Gaunt and Salway Family Tree

 

 

HMS Louvain

 

From kind permission of Ian Boyle at www.simplonpc.co.uk  

 

 

The following has been taken from the Court Martial report and witness statements. The Court Martial was held in Portsmouth 3 months after the sinking.

HMS Louvain was sailing on a regular run between Malta and Mudros. She left Malta at around 15:00hrs on the 18th January 1918 where she was escorted as far as the Corinth Canal, and passed through the canal where she was met by at the Eastern end by HMS Colne. She was carrying Mail, Officers and ratings to Mudros. Many of the ratings were on their way to be assigned to other Royal Navy Ships.

 

At 19:40hrs on the 20th January 1918, UC 22 spotted a steamer with an escorting destroyer. Oblt.z.S Carl Bunte, the UC 22 commanding officer, maneuvered to lay a minefield across formations path. The first mine was laid at 20:00hrs and the last one at 20:10hrs. UC 22 then began her torpedo attack.

At about 9pm on the 20th January Louvain was struck on the stern port quarter by a torpedo that penetrated the hull and entered the dynamo compartment just as Colne had passed over the wake of Louvain heading toward her starboard side on a zig zag pattern. The ship began to sink rapidly by the stern.

Hands were abandoning ship and boats were being lowered but boats were beginning to sink as soon as they reached the water due in part to still being made fast to the boat deck davits as the deck became level with the water.

A second torpedo was fired at Colne who then changed course and increased speed to 21 knots full speed and sailed down the along the incoming torpedo track and dropped two D Type depth charges set to 80 feet. After both depth charges exploded Colne reduced speed to 17 knots and swung around 180 degrees to starboard and headed to the last sighted position of Louvain which by now had sunk.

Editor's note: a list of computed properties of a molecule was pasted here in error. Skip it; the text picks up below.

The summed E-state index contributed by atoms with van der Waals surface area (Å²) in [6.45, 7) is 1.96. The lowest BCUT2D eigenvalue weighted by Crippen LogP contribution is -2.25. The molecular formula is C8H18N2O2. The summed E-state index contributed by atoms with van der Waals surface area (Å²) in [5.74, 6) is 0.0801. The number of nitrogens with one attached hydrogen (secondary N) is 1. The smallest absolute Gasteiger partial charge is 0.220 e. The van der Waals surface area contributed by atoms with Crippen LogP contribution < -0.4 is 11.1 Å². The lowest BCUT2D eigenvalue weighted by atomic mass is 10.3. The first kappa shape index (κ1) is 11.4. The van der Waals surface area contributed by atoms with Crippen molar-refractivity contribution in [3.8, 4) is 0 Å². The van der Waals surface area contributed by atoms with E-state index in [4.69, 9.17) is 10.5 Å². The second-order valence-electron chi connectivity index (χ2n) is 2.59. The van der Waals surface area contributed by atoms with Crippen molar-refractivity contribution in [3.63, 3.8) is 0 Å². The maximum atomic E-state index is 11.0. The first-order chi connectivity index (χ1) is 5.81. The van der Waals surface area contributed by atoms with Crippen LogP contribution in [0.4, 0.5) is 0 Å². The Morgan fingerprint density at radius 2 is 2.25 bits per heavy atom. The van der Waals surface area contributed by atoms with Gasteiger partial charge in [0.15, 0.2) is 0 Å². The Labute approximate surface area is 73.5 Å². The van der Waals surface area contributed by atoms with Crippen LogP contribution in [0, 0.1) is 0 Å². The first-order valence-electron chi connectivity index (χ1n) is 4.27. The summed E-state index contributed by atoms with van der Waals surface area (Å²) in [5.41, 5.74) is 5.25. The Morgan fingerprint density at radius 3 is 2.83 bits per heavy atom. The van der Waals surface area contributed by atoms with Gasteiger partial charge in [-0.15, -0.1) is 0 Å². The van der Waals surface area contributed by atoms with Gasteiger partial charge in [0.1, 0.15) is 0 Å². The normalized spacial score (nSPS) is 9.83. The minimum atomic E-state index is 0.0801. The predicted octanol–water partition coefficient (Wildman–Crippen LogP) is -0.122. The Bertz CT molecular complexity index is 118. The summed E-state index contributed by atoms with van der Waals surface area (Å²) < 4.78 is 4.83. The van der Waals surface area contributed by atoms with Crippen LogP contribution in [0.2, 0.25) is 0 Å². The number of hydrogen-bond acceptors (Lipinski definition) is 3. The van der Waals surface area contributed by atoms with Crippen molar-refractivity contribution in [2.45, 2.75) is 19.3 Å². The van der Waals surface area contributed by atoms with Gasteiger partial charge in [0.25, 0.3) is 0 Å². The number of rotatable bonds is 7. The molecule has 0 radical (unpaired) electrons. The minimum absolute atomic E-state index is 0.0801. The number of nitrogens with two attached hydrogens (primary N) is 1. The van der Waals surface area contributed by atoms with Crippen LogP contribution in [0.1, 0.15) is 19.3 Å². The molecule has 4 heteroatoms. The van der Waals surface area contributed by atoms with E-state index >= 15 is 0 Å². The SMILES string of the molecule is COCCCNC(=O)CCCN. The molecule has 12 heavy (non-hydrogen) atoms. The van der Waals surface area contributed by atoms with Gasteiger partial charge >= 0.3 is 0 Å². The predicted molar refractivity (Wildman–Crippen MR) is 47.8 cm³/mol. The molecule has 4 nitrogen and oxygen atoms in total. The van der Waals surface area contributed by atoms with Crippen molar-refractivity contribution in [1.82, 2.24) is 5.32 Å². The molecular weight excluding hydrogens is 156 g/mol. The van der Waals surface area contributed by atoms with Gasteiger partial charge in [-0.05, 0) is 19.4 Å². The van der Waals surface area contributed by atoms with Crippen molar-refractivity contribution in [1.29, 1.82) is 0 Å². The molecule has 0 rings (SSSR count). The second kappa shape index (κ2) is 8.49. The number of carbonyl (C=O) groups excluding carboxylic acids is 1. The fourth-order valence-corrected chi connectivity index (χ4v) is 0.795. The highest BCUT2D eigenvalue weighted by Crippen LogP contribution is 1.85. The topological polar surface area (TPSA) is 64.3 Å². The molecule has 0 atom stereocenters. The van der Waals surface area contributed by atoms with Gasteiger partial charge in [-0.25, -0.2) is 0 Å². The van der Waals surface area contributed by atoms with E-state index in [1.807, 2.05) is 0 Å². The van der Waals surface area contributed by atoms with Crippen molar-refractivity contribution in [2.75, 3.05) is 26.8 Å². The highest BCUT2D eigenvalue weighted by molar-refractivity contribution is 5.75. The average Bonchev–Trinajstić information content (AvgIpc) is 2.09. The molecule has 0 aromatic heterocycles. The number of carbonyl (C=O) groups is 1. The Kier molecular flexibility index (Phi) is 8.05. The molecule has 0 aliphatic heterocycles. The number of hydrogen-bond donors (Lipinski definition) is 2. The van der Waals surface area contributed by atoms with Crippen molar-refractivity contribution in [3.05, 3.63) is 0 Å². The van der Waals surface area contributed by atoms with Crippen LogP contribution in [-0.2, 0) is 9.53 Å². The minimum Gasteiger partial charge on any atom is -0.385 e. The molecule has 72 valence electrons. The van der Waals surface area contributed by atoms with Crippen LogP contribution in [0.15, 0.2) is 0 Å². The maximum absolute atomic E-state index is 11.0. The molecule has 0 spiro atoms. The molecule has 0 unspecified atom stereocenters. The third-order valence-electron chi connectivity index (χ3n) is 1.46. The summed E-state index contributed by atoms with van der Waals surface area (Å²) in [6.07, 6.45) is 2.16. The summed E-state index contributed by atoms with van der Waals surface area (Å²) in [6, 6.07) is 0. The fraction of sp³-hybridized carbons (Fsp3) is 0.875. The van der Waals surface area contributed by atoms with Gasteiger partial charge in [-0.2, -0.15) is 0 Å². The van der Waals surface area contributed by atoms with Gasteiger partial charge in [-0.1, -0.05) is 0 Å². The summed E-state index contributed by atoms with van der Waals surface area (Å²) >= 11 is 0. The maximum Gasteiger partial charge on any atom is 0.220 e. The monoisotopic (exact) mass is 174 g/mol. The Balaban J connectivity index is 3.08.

Crew on board Colne reported a strong smell of oil in the air and oil was reported on the surface of the water.

Colne stopped for two and half hours picking up survivors and searching the area no other attacks were reported.

 

The Courts Martial Summary:

HMS Louvain was sunk by a torpedo fired by an enemy submarine.

All possible precautions were taken by Colne against attack and everything possible was done by her to save lifes.

The evidence is insufficient to establish destruction of the submarine, but there are grounds to believe she was damaged.

The Commanding Officer of the Colne is to blame for making a false radio call that may have delayed arrival of other ships to hunt the submarine or render further assistance.

Louvain should have been zig zagging on her track. But the court is unable to apportion blame as neither the master or the officer of the watch survived.

The loss of life in boats is traceable to insufficient amount of boat drill or a complete understanding of it by ships crew or passengers, and faulty organisation in placing all the surviving officers together instead of distributing them among all boats and rafts to have a steadying influence.

The papers regarding her loss may be found in the National Archives at kew under references: ADM.137/3715 and ADM.137/3715 Gents.

 

 

 

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